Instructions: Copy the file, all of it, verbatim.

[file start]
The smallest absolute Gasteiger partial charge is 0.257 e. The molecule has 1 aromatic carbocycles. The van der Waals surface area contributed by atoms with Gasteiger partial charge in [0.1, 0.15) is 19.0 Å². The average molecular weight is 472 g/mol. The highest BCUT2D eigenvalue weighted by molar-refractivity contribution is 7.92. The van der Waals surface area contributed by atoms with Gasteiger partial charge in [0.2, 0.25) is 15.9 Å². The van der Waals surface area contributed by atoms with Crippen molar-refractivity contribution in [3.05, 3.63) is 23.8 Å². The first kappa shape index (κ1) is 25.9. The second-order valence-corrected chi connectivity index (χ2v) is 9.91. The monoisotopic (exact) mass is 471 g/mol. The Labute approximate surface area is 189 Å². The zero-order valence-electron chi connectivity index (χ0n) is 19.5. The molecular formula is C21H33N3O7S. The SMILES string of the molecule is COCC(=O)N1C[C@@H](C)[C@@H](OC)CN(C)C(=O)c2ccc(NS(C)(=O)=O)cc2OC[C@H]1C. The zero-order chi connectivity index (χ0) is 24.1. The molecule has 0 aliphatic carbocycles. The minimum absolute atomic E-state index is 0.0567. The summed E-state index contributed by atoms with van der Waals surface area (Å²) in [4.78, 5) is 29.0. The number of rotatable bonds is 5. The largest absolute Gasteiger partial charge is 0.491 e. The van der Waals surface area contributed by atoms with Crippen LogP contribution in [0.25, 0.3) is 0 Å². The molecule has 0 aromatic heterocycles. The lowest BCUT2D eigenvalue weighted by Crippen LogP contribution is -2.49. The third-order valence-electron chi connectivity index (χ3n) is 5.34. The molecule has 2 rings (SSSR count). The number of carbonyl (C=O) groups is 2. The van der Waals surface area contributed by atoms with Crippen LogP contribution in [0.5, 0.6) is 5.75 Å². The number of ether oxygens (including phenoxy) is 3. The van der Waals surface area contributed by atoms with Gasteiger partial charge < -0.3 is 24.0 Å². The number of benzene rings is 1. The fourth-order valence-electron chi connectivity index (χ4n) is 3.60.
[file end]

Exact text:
The smallest absolute Gasteiger partial charge is 0.257 e. The molecule has 1 aromatic carbocycles. The van der Waals surface area contributed by atoms with Gasteiger partial charge in [0.1, 0.15) is 19.0 Å². The average molecular weight is 472 g/mol. The highest BCUT2D eigenvalue weighted by molar-refractivity contribution is 7.92. The van der Waals surface area contributed by atoms with Gasteiger partial charge in [0.2, 0.25) is 15.9 Å². The van der Waals surface area contributed by atoms with Crippen molar-refractivity contribution in [3.05, 3.63) is 23.8 Å². The first kappa shape index (κ1) is 25.9. The second-order valence-corrected chi connectivity index (χ2v) is 9.91. The monoisotopic (exact) mass is 471 g/mol. The Labute approximate surface area is 189 Å². The zero-order valence-electron chi connectivity index (χ0n) is 19.5. The molecular formula is C21H33N3O7S. The SMILES string of the molecule is COCC(=O)N1C[C@@H](C)[C@@H](OC)CN(C)C(=O)c2ccc(NS(C)(=O)=O)cc2OC[C@H]1C. The zero-order chi connectivity index (χ0) is 24.1. The molecule has 0 aliphatic carbocycles. The minimum absolute atomic E-state index is 0.0567. The summed E-state index contributed by atoms with van der Waals surface area (Å²) in [4.78, 5) is 29.0. The number of rotatable bonds is 5. The largest absolute Gasteiger partial charge is 0.491 e. The van der Waals surface area contributed by atoms with Crippen LogP contribution in [0.25, 0.3) is 0 Å². The molecule has 0 aromatic heterocycles. The lowest BCUT2D eigenvalue weighted by Crippen LogP contribution is -2.49. The third-order valence-electron chi connectivity index (χ3n) is 5.34. The molecule has 2 rings (SSSR count). The number of carbonyl (C=O) groups is 2. The van der Waals surface area contributed by atoms with Crippen LogP contribution in [0.5, 0.6) is 5.75 Å². The number of ether oxygens (including phenoxy) is 3. The van der Waals surface area contributed by atoms with Gasteiger partial charge < -0.3 is 24.0 Å². The number of benzene rings is 1. The fourth-order valence-electron chi connectivity index (χ4n) is 3.60.